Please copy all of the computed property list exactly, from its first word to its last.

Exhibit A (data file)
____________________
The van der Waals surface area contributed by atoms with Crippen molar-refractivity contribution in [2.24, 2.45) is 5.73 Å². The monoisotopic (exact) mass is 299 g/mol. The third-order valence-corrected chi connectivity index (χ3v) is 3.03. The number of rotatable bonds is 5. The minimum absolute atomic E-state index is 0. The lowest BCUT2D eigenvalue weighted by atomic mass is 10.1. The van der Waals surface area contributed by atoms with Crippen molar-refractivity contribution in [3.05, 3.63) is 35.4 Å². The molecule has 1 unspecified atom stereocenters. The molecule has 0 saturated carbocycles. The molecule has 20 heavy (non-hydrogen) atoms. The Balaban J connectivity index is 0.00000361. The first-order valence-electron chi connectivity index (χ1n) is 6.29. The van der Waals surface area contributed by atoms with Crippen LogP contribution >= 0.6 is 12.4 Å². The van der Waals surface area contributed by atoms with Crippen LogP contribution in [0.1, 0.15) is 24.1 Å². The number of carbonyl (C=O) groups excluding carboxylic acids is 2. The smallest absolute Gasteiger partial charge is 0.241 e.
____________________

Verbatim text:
The van der Waals surface area contributed by atoms with Crippen molar-refractivity contribution in [2.24, 2.45) is 5.73 Å². The monoisotopic (exact) mass is 299 g/mol. The third-order valence-corrected chi connectivity index (χ3v) is 3.03. The number of rotatable bonds is 5. The minimum absolute atomic E-state index is 0. The lowest BCUT2D eigenvalue weighted by atomic mass is 10.1. The van der Waals surface area contributed by atoms with Crippen molar-refractivity contribution in [3.05, 3.63) is 35.4 Å². The molecule has 1 unspecified atom stereocenters. The molecule has 0 saturated carbocycles. The molecule has 20 heavy (non-hydrogen) atoms. The Balaban J connectivity index is 0.00000361. The first-order valence-electron chi connectivity index (χ1n) is 6.29. The van der Waals surface area contributed by atoms with Crippen LogP contribution >= 0.6 is 12.4 Å². The van der Waals surface area contributed by atoms with Crippen LogP contribution in [0.1, 0.15) is 24.1 Å². The number of carbonyl (C=O) groups excluding carboxylic acids is 2. The smallest absolute Gasteiger partial charge is 0.241 e.